be guided by safety considerations first”.

“The latest advice is that we may have disruption from 6pm tomorrow but we won’t
know until nearer the time,” he added.

BA is facing strike action in the coming days, potentially adding to travel disruption.

A spokesman for BAA, which operates Heathrow, Stansted and Southampton airports
in the south of England and Glasgow, Edinburgh and Aberdeen airports in Scotland,
also welcomed the new five-day forecasts.

“It’s good to have information in advance but we are acutely aware that things
can change quickly,” he said.

“Over the next 24 hours we’ll have a much clearer idea how it will affect southern
he added.

A spokeswoman for Gatwick Airport said it was “business as usual”, with a flight
schedule “operating normally” unless it was “informed otherwise” by the Department
for Transport or the Met Office.

Safe-to-fly threshold

Andrew McConnell, a spokesman for easyJet, said it was “frustrating” that the
modelling regulators were using meant airport and airspace closures could only
be confirmed six hours in advance.



          [There is a video clip  

          – Peter Gibbs explains how the ash cloud is moving into UK airspace].

He said the airline planned to operate between 95% and 99% of its flights on
Sunday morning, with Belfast “the only area of concern”.

“As the situation is changing throughout the night we advise passengers to check
easyjet.com before leaving home,” he added.

Meanwhile, Network Rail said it was boosting services to and from Scotland, and
to Irish Sea ports.

Robin Gisby, Network Rail’s director of operations and customer service, said,
if necessary, engineering work would also be postponed to allow more services
to run.

“The situation is being kept under review and we will continue to develop robust
contingency plans,” he said.

Dr Dougal Jerram, a volcanologist from Durham University, warned the last big
eruption of Eyjafjallajokull – in the 1820s – went on for around two years, and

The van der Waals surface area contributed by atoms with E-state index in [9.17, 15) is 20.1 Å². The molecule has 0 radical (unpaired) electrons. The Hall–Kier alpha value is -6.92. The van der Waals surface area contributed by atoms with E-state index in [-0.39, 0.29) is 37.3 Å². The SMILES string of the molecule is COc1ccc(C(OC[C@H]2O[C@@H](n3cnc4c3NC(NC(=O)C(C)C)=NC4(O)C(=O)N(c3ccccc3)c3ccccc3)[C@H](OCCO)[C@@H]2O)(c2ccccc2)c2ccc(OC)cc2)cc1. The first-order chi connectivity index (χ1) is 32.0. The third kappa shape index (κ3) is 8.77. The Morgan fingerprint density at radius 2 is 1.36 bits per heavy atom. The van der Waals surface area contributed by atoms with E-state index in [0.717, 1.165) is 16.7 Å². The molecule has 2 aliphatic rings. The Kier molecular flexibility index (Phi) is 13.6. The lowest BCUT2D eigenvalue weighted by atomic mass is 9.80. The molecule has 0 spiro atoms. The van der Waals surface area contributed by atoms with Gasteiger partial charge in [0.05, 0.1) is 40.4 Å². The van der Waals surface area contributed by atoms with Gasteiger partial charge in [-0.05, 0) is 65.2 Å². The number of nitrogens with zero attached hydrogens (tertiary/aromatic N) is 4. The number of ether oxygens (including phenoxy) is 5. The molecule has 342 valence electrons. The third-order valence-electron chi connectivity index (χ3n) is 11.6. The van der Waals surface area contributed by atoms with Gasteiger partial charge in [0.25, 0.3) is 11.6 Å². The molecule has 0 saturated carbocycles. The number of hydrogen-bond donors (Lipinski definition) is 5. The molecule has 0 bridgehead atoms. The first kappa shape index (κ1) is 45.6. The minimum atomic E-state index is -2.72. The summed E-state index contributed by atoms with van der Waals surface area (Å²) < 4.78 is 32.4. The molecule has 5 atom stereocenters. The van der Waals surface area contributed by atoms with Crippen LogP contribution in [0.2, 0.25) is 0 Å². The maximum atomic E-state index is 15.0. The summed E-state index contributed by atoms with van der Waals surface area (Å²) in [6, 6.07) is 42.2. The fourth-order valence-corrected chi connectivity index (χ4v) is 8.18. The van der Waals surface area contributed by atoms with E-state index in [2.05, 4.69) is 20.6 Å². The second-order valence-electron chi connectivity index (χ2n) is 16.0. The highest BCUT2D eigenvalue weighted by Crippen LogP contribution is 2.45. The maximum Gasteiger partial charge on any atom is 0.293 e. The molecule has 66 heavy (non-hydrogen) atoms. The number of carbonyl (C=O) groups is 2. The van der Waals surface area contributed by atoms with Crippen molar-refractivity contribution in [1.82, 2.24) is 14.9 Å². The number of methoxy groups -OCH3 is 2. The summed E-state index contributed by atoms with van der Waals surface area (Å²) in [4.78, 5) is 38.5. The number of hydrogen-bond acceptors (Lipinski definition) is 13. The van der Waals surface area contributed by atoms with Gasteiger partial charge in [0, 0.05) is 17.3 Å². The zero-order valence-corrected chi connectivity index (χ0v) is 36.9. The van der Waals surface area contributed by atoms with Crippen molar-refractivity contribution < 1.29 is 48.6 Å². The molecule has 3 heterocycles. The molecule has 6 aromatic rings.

its current eruption could last “several months”.

But he said the continued eruptions would not necessarily cause problems to air
travel, as a number of factors – explosive eruptions, a concentrated plume and
certain weather patterns – needed to be in place at the same time to create “the
perfect storm”.

‘Could be worse’

“During the last phase, where it was more explosive, the weather patterns weren’t
so bad and it wasn’t as disruptive as it could be.

“A volcano can be erupting for several years and not cause any problems,” he

In April, airspace across Europe was shut down for five days following concerns
that ash could turn to molten glass in high temperatures, crippling plane engines.

Scientists and engineers have since revised the safe-to-fly threshold, but clouds
of volcanic ash have continued to drift over Europe, causing airport closures,
flight delays and cancellations.

But in the past week, several airports in southern Europe have been forced to
close and flights have been re-routed.

Italy’s civil aviation authority fine on Ryanair comes after it said it knew
of 178 cases of passengers who did not receive mandatory assistance, such as food
– required under EU regulations – between 17 and 22 April.

A spokeswoman for Ryanair, which initially insisted it would only refund the
cost of passengers’ tickets, but later agreed to fully implement European regulations
and pay all “reasonable expenses”, said the allegation was “complete rubbish”.

“Ryanair fully complies with EU [Regulation] 261 and has been complimented by
the EU,” she said.